Tuesday, July 23

Axiata’s exit from Singaporean market ‘not surprising’

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For the usage of the additional funds form the M1 disposal, it will be channelled to support transformation of all Axiata’s mobile-centric OpCos into digital converged companies over the next few years. — Reuters photo

KUCHING: Axiata Group’s recent exit from Singapore’s telco market by accepting the offer to sell its 29.7 per cent-owned equity stake in SGX-listed M1 Tlecommunications asset came as no surprise to analysts.

Researchers at AmInvestment Bank Bhd (AmInvestment Bank) said that Axiata Group’s exit was expected, thanks to the increasingly challenging and competitive market conditions of Singapore’s telco market.

In a company update report, AmInvestment Bank noted that the increase competition in the Singaporean telco market was due to overcrowding as more mobile service providers were set to enter into Singapore later this year.

“While Axiata has indicated satisfaction in its M1 investment in the past, we had highlighted the intense competition by the fourth Singapore telco operator TPG Telecom and additional substantive capex requirements to improve network quality and connectivity towards 4G and beyond would likely to lead to this decision,” it said on the move.

“The disposal of Axiata’s stake in M1 to Keppel Corporation and Singapore Press Holdings would be for a total cash consideration of RM1.7 billion, a premium offer price at SG$2.06 per share, yielding it an estimated gain of RM126.5 million compared to its initial investment in M1.”

Additionally, the research arm of MIDF Amanah Investment Bank Bhd (MIDF Research) noted that Axiata had another motive to accept the offer as the group required capital reallocation to set new priorities that would in line with its vision to be the next generation digital champion by 2022.

“The Group also prefers not to be a minority investor in a potentially privatised company, making the investment liquid,” said the research arm.

For the usage of the additional funds form the M1 disposal, MIDF Research guides that it will be channelled to support transformation of all Axiata’s mobile-centric OpCos into digital converged companies over the next few years, while at the same time, continuing to provide moderate dividends to its shareholders.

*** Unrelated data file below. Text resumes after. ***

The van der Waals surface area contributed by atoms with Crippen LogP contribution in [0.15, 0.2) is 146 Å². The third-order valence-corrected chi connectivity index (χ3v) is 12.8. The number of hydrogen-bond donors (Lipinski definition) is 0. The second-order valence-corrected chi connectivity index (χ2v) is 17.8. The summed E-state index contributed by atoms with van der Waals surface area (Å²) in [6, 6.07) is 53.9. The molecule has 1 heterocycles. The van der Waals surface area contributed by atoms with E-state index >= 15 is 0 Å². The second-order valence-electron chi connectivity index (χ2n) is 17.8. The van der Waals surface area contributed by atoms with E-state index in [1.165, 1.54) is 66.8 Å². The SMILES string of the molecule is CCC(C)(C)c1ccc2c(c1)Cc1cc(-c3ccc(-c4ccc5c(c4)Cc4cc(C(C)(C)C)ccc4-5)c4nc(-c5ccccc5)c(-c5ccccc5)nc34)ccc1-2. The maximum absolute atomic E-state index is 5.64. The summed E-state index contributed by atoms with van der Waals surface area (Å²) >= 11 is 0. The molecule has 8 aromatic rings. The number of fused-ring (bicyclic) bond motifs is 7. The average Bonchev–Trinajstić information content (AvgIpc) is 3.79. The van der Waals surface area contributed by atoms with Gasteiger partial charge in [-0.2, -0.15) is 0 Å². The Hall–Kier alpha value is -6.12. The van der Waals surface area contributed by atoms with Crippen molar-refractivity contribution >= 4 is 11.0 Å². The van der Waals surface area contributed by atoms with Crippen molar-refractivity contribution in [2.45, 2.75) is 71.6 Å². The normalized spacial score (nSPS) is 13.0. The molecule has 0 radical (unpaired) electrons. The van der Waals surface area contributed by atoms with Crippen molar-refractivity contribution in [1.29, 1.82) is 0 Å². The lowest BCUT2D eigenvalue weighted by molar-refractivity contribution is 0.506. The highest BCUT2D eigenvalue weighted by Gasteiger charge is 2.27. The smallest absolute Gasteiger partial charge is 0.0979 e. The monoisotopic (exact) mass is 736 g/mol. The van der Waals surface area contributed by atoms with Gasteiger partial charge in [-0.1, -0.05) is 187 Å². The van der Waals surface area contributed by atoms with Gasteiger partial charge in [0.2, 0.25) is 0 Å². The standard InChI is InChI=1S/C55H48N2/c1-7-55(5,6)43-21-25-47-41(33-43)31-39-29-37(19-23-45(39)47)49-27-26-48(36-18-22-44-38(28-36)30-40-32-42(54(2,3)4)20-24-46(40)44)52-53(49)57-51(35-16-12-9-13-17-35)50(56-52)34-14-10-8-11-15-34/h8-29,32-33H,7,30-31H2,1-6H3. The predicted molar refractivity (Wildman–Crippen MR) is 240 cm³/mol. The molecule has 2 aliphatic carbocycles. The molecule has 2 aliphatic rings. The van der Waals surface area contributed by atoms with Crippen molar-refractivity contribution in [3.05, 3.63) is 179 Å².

“These investments include the modernisation of the Group’s IT and network infrastructure, digitisation of its operations across all functions and investments into new growth areas especially in Home and Enterprise segments, and to a smaller extent, its digital businesses.

“Axiata also expects to participate in industry consolidation if opportunities arise, and possible acquisitions in new growth areas over the mid-and long-term in some of its footprint countries,” said the research arm.

All in all, while the disposal of Axiata’s stake in M1 was expected and positive, analysts were still skittish on the stock due to its strategy of having a regional presence as it exposes the group to various regulatory issues and exaction risks as well as exposure to unfavourable impact on forex translation for each country that the group operates in.

Specifically, the group’s weak fourth quarter of financial year 2018 (4QFY18), according to AmInvestment Bank, is from further year-end asset impairments amid deteriorating overseas risk profile from Nepal’s additional capital gains tax charge on NCELL’s acquisition and intense competition from both local and overseas mobile operations constrain upside momentum.

“Additionally, the government’s intention to reduce Khazanah Nasional’s GLC holdings casts possibilities of a share overhang over the medium term,” added the bank.